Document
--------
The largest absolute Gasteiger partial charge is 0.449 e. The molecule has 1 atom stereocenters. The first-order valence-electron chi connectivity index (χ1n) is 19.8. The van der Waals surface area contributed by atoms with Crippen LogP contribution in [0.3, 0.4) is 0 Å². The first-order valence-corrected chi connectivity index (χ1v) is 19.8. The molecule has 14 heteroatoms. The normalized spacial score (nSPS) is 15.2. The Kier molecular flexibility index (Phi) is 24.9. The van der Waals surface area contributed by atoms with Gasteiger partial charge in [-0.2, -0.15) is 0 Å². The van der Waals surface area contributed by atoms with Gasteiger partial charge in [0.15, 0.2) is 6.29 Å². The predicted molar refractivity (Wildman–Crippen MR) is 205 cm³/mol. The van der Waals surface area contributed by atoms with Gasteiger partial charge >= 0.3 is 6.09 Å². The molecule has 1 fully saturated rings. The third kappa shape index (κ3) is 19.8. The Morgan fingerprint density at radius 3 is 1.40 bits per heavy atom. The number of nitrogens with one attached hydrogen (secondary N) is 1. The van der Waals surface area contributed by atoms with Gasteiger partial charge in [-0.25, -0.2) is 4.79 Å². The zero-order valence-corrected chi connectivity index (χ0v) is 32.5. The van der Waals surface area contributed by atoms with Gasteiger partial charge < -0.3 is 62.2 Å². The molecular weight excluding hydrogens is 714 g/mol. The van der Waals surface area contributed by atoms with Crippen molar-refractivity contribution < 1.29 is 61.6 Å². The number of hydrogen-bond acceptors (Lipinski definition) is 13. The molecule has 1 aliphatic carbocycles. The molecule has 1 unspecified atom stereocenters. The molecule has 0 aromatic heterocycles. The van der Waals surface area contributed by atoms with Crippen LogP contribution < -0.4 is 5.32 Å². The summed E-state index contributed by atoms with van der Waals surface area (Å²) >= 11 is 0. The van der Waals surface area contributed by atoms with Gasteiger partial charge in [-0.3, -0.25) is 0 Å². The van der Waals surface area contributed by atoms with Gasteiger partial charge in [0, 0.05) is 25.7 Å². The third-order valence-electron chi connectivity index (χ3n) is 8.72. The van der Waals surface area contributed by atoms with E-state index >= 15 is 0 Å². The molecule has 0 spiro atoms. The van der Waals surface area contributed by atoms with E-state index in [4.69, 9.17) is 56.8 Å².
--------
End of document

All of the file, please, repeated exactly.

The largest absolute Gasteiger partial charge is 0.449 e. The molecule has 1 atom stereocenters. The first-order valence-electron chi connectivity index (χ1n) is 19.8. The van der Waals surface area contributed by atoms with Crippen LogP contribution in [0.3, 0.4) is 0 Å². The first-order valence-corrected chi connectivity index (χ1v) is 19.8. The molecule has 14 heteroatoms. The normalized spacial score (nSPS) is 15.2. The Kier molecular flexibility index (Phi) is 24.9. The van der Waals surface area contributed by atoms with Gasteiger partial charge in [-0.2, -0.15) is 0 Å². The van der Waals surface area contributed by atoms with Gasteiger partial charge in [0.15, 0.2) is 6.29 Å². The predicted molar refractivity (Wildman–Crippen MR) is 205 cm³/mol. The van der Waals surface area contributed by atoms with Gasteiger partial charge >= 0.3 is 6.09 Å². The molecule has 1 fully saturated rings. The third kappa shape index (κ3) is 19.8. The Morgan fingerprint density at radius 3 is 1.40 bits per heavy atom. The number of nitrogens with one attached hydrogen (secondary N) is 1. The van der Waals surface area contributed by atoms with Gasteiger partial charge in [-0.25, -0.2) is 4.79 Å². The zero-order valence-corrected chi connectivity index (χ0v) is 32.5. The van der Waals surface area contributed by atoms with Gasteiger partial charge < -0.3 is 62.2 Å². The molecular weight excluding hydrogens is 714 g/mol. The van der Waals surface area contributed by atoms with Crippen molar-refractivity contribution < 1.29 is 61.6 Å². The number of hydrogen-bond acceptors (Lipinski definition) is 13. The molecule has 1 aliphatic carbocycles. The molecule has 1 unspecified atom stereocenters. The molecule has 0 aromatic heterocycles. The van der Waals surface area contributed by atoms with Crippen LogP contribution < -0.4 is 5.32 Å². The summed E-state index contributed by atoms with van der Waals surface area (Å²) >= 11 is 0. The van der Waals surface area contributed by atoms with Gasteiger partial charge in [-0.3, -0.25) is 0 Å². The van der Waals surface area contributed by atoms with Gasteiger partial charge in [0, 0.05) is 25.7 Å². The third-order valence-electron chi connectivity index (χ3n) is 8.72. The van der Waals surface area contributed by atoms with E-state index >= 15 is 0 Å². The molecule has 0 spiro atoms. The van der Waals surface area contributed by atoms with E-state index in [4.69, 9.17) is 56.8 Å².